People in Wales Urged to Make Minor Injury Unit’s Their First Port of Call For Non-Emergencies

Almost a third of people (31 percent) in Wales have never heard of a Minor Injury Unit (MIU) and could be missing out on vital access to quality health care – and putting unnecessary pressure upon Accident and Emergency (A&E) departments.

A recent YouGov survey carried out for the Welsh Government’s ‘Help Us, Help You’ campaign shows that almost a third of people are in the dark about MIUs – which offer medical care for adults and children over one years old with sprains, broken bones, wound infections, minor burns and scalds, minor head injuries and back pain, while 93 percent were fully aware of A&E and of the 999 emergency service. This suggests that these avenues were likely to be a first port of call for many people with a range of injuries and health issues.

Trevor Hubbard, Area Nurse Director for the Central region of Betsi Cadwaladr University Health Board, said: “Attendances are lower at MIUs than Emergency Departments, but patients are nearly always seen, treated and discharged within four hours, with a minimal wait and experienced practitioners offering clinical support and advice directly – the patient experience is very good.

“It is so important we make sure MIUs are used to reduce pressure on our already busy Emergency Departments; they are there for emergencies only so I would ask everyone to consider the other options open to them, including pharmacies, the www.111.wales.nhs.uk website and by calling for advice if the condition is urgent but not serious.”

A contact first scheme is being rolled out across all the health boards in Wales allowing people to phone ahead before visiting MIU or A&E to receive first aid advice and an appointment time, and to make sure they are going to the most appropriate place, saving everyone time and unnecessary travel.

Mr Hubbard continued: “Accessing the NHS in a different way is becoming the ‘new normal’ and it is there to protect the public and the NHS from unnecessary exposure to COVID-19 infection. The situation has accelerated the use of technology so we can manage our services going forward in a positive way.”

For patients who are unsure about where they should attend, the question is, do you have a life-threatening condition? If you show signs of a suspected heart attack, heavy bleeding, or if you are in severe pain, then A&E is likely to be the best option.

If you have a minor illness or injury and it cannot wait until your GP is open, you can visit a walk-in MIU. Before Covid and social distancing, MIUs would typically see a lot of sporting injuries particularly at the weekends – sprains and pulled muscles or injures that required X-rays. These can all be dealt with at MIUs and there are 20 MIU’s across Wales, from Denbigh to Barry. Attendees do not need an appointment and they will be seen by experienced emergency nurse practitioners and accident and emergency nursing staff.

Mr Hubbard adds: “MIUs have very experienced practitioners able to manage a wide range of injuries, they are highly trained and competent staff offering an excellent level of care. They are able to request and interpret x-rays and diagnose and treat a variety of conditions all based locally to prevent you travelling long distances to an Emergency Department.”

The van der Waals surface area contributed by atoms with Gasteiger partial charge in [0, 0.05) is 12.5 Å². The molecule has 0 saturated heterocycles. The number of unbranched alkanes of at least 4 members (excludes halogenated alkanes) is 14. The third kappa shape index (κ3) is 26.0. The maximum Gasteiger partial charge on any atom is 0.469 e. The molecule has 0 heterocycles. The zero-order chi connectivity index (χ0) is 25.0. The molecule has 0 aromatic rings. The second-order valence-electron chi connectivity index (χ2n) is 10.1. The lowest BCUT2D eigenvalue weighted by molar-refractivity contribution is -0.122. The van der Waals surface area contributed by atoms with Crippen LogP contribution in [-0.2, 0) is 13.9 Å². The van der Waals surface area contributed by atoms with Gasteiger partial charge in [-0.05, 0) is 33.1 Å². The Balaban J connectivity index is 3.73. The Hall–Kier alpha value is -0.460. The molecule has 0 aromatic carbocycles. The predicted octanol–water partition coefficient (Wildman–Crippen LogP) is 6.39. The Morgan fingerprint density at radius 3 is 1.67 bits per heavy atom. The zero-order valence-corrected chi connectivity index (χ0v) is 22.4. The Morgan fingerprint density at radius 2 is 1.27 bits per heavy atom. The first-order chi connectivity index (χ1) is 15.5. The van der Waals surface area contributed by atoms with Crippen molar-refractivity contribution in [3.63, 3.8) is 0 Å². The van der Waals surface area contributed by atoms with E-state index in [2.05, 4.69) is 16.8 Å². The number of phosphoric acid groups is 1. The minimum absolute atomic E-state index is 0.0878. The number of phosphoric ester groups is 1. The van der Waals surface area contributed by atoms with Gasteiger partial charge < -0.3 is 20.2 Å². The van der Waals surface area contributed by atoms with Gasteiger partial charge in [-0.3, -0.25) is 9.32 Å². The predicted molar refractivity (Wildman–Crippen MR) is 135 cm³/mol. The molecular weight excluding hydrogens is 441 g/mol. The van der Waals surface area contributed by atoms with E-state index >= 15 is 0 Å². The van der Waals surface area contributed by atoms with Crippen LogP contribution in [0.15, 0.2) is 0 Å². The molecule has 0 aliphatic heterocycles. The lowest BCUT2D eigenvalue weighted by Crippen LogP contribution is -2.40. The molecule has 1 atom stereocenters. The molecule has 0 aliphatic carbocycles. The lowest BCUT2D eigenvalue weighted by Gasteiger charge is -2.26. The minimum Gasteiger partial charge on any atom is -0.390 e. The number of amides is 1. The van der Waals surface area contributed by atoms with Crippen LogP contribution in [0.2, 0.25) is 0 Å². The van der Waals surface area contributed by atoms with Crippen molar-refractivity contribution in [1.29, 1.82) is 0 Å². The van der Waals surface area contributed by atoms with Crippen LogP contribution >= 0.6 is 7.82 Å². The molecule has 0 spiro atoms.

The YouGov data has come to light at a time when NHS Wales is urging people to Help Us Help You by making sure they access medical care through the most appropriate channels at a time when NHS services are under increasing strain due to the pandemic. For more information on how best to access NHS services, visit www.111.wales.nhs.uk or call 0845 46 47 (or 0300 10 20 247 for those living in the Cardiff and Vale University Health Board area).

When to go to an MIU and where are they?
The MIU should be your first port of call for burns, stings, wound infections, animal bites and scalp lacerations, to minor limb, eye, and head injuries.
They cannot treat:
• Symptoms of Covid-19
• Colds, coughs, sore throats, earache, rashes, temperatures
• Urinary infections, cystitis or catheter problems
• Dental problems
• Accident with injury to abdomen/stomach
• Chest pain
• Breathing problems
• Stroke
• Painful limbs, joints or backs
• Skin complaints including boils and rashes
• Wounds that have not been caused during an accident
Find them at:
• Barry Hospital
• Brecon War Memorial Hospital
• Bryn Beryl Hospital
• Denbigh Community Hospital
• Dolgellau and Barmouth Hospital
• Holywell Community Hospital
• Llandrindod Wells County War Memorial Hospital
• Llandudno General Hospital
• Mold Community Hospital
• Neath Port Talbot Hospital
• Tywyn Memorial Hospital
• Victoria Memorial Hospital
• Ysbyty Alltwen
• Ysbyty Cwm Cynon
• Ysbyty Cwm Rhondda
• Ysbyty Penros Stanley
• Ysbyty Ystrad Fawr
• Ystradgynlais Community Hospital

When to go to A&E
Patients should call 999 or go to one of the 13 major A&E in Wales in a limb or life-threatening emergency such as choking, chest pain, blacking out or serious blood loss.

For more information on how best to access NHS services, visit www.111.wales.nhs.uk.

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